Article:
WASHINGTON — Michael D. Cohen’s congressional testimony on Wednesday revived questions about whether President Trump broke the law by failing to disclose that he footed the bill for a hush payment to a pornographic film actress.
Members of the House Oversight and Reform Committee grilled Mr. Cohen, who served for a decade as the president’s so-called fixer, about a $130,000 payment he made just before the 2016 presidential election to the actress to keep her quiet about her claim that she had an affair with Mr. Trump.
Mr. Cohen testified that he was reimbursed in installments by Mr. Trump and his company, the Trump Organization, starting in early 2017 for the payment to the actress, Stormy Daniels.
But Mr. Trump failed to list the arrangement or the outstanding debt owed to Mr. Cohen on a financial disclosure statement submitted in June 2017 under government ethics laws requiring top federal officials to divulge detailed information about their finances. On his 2018 form, he included a footnote listing a repayment of $100,001 to $250,000 to Mr. Cohen, raising questions about whether the 2017 filing had improperly omitted the debt. Democrats pounced on that omission on Wednesday.
“Why do you think the president did not provide the accurate information in his 2017 financial disclosure form?” Representative Carolyn B. Maloney, Democrat of New York, asked Mr. Cohen. “What was he trying to hide?”
Mr. Cohen responded that Mr. Trump was trying to avoid publicly revealing “the payments on the reimbursement of the funds that I extended on his behalf.”
Mr. Cohen asserted later that Mr. Trump’s goal in providing the reimbursements in installments “was in order to hide what the payment was.”
The hush payment has become an increasing problem for Mr. Trump, who initially said in 2018 that he was unaware of the payment to Ms. Daniels. He later acknowledged the existence of the payment in a series of Twitter posts, but asserted that the payment had nothing to do with the election, and as such could not be considered an undisclosed campaign contribution.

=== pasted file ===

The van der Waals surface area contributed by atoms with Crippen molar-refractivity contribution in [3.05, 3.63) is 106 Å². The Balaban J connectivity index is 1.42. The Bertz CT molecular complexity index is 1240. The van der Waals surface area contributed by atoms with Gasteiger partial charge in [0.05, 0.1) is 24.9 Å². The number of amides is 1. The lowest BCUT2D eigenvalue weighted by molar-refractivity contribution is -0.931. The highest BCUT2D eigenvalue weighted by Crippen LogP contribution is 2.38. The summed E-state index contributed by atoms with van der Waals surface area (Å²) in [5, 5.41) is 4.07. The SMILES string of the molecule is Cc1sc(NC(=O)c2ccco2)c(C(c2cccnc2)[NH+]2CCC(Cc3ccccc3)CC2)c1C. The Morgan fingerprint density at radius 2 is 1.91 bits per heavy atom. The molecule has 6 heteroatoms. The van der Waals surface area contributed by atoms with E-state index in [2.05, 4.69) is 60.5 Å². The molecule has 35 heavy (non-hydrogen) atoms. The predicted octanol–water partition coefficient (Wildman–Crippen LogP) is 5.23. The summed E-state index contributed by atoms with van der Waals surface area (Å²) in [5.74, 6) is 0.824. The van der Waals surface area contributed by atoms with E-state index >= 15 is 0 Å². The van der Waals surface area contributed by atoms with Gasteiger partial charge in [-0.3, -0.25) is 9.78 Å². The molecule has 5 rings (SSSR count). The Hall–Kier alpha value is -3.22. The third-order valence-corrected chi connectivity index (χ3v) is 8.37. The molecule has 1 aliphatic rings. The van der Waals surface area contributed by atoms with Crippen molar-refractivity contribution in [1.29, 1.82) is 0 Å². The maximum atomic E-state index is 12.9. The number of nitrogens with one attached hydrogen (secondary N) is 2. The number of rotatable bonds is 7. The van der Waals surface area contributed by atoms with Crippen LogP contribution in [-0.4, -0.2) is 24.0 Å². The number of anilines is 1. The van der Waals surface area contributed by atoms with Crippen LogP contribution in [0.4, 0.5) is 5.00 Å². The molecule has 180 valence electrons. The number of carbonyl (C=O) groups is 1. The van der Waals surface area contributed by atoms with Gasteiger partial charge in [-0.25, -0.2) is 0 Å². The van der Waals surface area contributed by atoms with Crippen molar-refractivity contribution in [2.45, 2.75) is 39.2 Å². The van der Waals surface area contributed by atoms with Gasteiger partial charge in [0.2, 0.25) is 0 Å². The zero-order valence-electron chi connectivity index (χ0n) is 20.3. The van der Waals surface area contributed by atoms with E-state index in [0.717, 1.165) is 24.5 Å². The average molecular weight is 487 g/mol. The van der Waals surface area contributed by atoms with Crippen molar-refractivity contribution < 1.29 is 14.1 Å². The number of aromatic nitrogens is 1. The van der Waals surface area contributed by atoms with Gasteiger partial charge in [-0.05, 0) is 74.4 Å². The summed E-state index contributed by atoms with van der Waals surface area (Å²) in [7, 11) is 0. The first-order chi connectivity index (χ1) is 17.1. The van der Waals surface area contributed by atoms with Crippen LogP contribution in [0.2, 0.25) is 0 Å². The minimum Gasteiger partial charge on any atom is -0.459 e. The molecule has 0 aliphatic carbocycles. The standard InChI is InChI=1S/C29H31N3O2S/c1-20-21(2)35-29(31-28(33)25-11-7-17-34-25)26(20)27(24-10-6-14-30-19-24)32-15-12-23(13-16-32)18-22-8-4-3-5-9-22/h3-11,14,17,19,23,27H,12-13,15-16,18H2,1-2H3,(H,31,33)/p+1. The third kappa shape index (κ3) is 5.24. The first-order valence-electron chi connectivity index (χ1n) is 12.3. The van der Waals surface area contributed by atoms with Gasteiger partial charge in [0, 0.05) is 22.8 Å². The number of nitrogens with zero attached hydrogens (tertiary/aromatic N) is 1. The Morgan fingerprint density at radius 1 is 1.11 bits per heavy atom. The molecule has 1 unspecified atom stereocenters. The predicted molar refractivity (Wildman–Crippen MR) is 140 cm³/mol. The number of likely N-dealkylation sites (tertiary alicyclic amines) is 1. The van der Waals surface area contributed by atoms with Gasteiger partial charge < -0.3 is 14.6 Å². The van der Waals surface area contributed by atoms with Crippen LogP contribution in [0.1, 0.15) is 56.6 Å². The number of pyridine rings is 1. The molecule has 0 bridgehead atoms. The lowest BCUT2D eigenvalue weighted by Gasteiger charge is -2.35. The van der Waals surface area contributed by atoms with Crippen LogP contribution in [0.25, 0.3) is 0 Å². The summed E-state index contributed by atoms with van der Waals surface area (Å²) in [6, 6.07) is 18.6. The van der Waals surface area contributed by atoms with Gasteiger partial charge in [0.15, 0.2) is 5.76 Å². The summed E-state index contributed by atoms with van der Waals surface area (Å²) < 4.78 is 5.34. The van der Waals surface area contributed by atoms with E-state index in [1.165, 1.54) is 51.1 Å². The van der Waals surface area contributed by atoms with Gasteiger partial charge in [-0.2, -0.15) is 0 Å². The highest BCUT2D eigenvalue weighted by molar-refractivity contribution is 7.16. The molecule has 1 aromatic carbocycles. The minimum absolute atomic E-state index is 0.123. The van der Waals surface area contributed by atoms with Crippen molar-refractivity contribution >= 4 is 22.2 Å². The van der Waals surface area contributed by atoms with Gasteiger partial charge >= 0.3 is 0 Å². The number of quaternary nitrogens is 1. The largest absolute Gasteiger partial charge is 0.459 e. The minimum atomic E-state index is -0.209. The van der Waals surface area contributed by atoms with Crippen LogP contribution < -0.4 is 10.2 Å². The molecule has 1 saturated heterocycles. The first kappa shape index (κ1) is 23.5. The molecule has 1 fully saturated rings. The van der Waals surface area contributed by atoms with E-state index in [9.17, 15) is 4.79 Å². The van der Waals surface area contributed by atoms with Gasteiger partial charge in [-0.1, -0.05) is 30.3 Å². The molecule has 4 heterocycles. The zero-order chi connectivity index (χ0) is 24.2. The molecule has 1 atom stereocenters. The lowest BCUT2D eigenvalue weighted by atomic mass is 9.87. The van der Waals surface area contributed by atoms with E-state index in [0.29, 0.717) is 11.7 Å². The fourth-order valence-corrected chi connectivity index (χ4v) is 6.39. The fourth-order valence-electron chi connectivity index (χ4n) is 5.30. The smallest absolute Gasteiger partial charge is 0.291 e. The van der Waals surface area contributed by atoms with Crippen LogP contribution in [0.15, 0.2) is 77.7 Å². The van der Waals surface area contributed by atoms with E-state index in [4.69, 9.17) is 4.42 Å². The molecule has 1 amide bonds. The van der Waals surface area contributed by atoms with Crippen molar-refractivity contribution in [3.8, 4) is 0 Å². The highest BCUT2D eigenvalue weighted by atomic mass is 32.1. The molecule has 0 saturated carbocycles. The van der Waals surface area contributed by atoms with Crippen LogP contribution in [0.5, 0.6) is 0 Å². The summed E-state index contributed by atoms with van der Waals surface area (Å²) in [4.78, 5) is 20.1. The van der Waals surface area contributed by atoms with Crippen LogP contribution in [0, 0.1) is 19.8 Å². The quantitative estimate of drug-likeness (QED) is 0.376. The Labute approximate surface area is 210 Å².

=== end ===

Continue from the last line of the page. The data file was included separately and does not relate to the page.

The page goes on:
Last year, Mr. Cohen contradicted that, pleading guilty to a litany of charges, including violating campaign finance laws in connection with the hush payment.
In his congressional testimony on Wednesday, Mr. Cohen elaborated on the payment scheme and the motivation. “It was either somebody wire the funds and purchase the life rights to the story from Ms. Clifford, or it was going to end up being sold to television, and that would have embarrassed the president and it would have interfered with the election,” Mr. Cohen said, referring to Ms. Daniels, whose legal name is Stephanie Clifford.
He produced financial records showing that he fronted the $130,000 from his home equity line, as well as two $35,000 checks — one from Mr. Trump and one from an account linked to his business — that he said were among 11 payments to reimburse him for the hush payment.
Ultimately, he said he was paid $420,000 over a year in connection with the hush payments, which he explained included funds to allow him to pay taxes on the payment and a $60,000 bonus.
All of this was done at the express direction of Mr. Trump, Mr. Cohen testified. “We discussed it,” he said. “Everything had to go through Mr. Trump and it had to be approved by Mr. Trump.”
The testimony seemed to buttress claims by Democrats and government watchdog groups that Mr. Trump knowingly made a false statement to the United States government by omitting the debts owed to Mr. Cohen from his 2017 personal financial disclosure statement.
“This was congressional oversight actually yielding new evidence of wrongdoing at the highest level of government and that’s something congress is supposed to do in our system of checks and balances,” said Noah Bookbinder, the executive director of Citizens for Responsibility and Ethics in Washington.
His group filed a complaint last year with the Justice Department and the Office of Government Ethics asking for an investigation into whether Mr. Trump failed to disclose the debt. And on Wednesday, he said “while it can look like a technical paperwork violation, it really goes to the issue of keeping the voters from knowing what they need to know to make educated decisions.”